Crops Consume More Energy than Livestock
The US agriculture industry used nearly 800 trillion Btu of energy in 2012. According to an analysis from the US Energy Information Administration (EIA), crop operations consume much more energy than livestock operations, and energy expenditures for crops account for a higher percentage of farm operating costs.
Agricultural energy consumption includes direct and indirect energy consumption. Direct energy consumption includes the use of diesel, electricity, propane, natural gas and renewable fuels for activities on the farm. Indirect energy consumption includes the use of fuel and feedstock in the manufacturing of agricultural chemicals such as fertilizers and pesticides.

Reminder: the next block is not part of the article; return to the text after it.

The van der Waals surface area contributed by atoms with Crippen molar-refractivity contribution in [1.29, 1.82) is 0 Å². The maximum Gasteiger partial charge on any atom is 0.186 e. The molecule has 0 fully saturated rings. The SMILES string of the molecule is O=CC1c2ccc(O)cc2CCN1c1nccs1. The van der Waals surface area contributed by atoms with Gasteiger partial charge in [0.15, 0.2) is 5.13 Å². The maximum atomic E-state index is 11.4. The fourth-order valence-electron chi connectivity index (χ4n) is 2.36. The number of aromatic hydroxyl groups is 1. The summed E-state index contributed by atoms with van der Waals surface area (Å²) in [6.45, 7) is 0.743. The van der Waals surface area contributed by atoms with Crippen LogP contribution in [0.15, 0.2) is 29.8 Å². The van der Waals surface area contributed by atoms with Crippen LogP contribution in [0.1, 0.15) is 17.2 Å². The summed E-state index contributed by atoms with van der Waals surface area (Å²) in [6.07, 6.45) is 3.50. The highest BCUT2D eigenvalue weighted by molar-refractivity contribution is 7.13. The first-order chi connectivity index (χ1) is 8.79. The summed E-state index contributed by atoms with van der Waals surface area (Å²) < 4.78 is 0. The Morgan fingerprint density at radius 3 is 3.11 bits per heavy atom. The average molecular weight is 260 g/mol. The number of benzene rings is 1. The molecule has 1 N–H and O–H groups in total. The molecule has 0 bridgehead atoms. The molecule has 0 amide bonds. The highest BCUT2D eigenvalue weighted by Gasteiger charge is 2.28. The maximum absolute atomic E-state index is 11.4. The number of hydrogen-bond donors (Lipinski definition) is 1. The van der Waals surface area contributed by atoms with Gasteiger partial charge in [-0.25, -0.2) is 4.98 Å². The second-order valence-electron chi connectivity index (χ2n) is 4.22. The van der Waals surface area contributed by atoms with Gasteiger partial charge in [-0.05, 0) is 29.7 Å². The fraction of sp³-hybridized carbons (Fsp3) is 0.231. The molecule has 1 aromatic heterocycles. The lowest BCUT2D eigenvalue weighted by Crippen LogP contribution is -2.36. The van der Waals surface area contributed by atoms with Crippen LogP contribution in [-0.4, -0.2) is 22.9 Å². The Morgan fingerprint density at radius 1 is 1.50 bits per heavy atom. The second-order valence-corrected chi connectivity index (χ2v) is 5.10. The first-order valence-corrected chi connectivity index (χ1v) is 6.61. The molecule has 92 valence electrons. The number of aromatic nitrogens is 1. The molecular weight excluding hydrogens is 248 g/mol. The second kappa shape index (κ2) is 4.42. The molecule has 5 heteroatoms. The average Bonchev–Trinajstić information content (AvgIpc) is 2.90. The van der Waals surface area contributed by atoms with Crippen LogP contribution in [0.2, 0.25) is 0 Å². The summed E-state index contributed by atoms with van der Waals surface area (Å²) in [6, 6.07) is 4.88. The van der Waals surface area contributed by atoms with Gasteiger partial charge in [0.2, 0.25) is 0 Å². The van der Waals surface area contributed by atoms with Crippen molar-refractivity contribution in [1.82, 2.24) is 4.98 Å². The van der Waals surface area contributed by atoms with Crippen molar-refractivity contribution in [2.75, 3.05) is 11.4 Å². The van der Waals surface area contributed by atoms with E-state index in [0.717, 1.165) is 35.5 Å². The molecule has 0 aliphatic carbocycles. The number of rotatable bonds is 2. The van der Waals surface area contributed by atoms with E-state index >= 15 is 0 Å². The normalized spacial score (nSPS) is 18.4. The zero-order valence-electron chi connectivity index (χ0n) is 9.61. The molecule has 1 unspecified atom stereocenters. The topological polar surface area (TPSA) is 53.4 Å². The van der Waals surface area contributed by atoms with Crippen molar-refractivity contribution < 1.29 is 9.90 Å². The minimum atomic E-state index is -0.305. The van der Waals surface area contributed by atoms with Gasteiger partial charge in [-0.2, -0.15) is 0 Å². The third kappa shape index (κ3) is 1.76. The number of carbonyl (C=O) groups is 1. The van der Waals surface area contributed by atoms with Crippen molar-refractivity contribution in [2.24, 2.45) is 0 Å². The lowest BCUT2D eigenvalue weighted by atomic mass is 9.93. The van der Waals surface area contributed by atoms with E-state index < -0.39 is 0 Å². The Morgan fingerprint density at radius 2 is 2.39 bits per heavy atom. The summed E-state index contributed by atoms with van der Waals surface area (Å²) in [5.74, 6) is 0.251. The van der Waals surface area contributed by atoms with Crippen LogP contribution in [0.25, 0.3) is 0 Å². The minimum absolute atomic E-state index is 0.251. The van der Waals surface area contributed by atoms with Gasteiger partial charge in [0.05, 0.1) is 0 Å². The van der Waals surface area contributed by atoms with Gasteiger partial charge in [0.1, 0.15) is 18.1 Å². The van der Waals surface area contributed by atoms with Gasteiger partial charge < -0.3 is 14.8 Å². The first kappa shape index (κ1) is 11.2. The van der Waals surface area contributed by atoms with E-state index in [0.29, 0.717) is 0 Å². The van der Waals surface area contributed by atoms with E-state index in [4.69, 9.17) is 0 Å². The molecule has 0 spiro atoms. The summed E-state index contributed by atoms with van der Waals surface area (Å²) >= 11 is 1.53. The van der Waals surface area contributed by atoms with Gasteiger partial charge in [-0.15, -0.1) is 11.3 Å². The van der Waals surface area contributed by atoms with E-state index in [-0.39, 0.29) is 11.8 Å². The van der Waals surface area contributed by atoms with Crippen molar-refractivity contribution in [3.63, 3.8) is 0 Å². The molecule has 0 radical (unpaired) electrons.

The production of fertilizer requires large amounts of natural gas and is extremely energy-intensive. For some crops like oats, corn, wheat, and barley, energy and fertilizer expenditures combined make up more than half of total operating expenses. The proportion of direct to indirect energy use varies by crop. For example, corn, which is also used as an energy input for ethanol production, has relatively low direct fuel expenditures but has the highest percentage of fertilizer expenditures.
The energy consumed in livestock operations is almost solely direct energy consumption and is relatively low compared with crop operations, both as a percentage of total operating expenditures and on a total energy basis. Livestock operations consume direct energy for ventilation systems, refrigeration, lighting, heating, watering, motors and waste handling, whereas crop operations use energy to plant, harvest, irrigate and dry crops.
EIA did not include the energy consumed in the production of livestock feed in its analysis.
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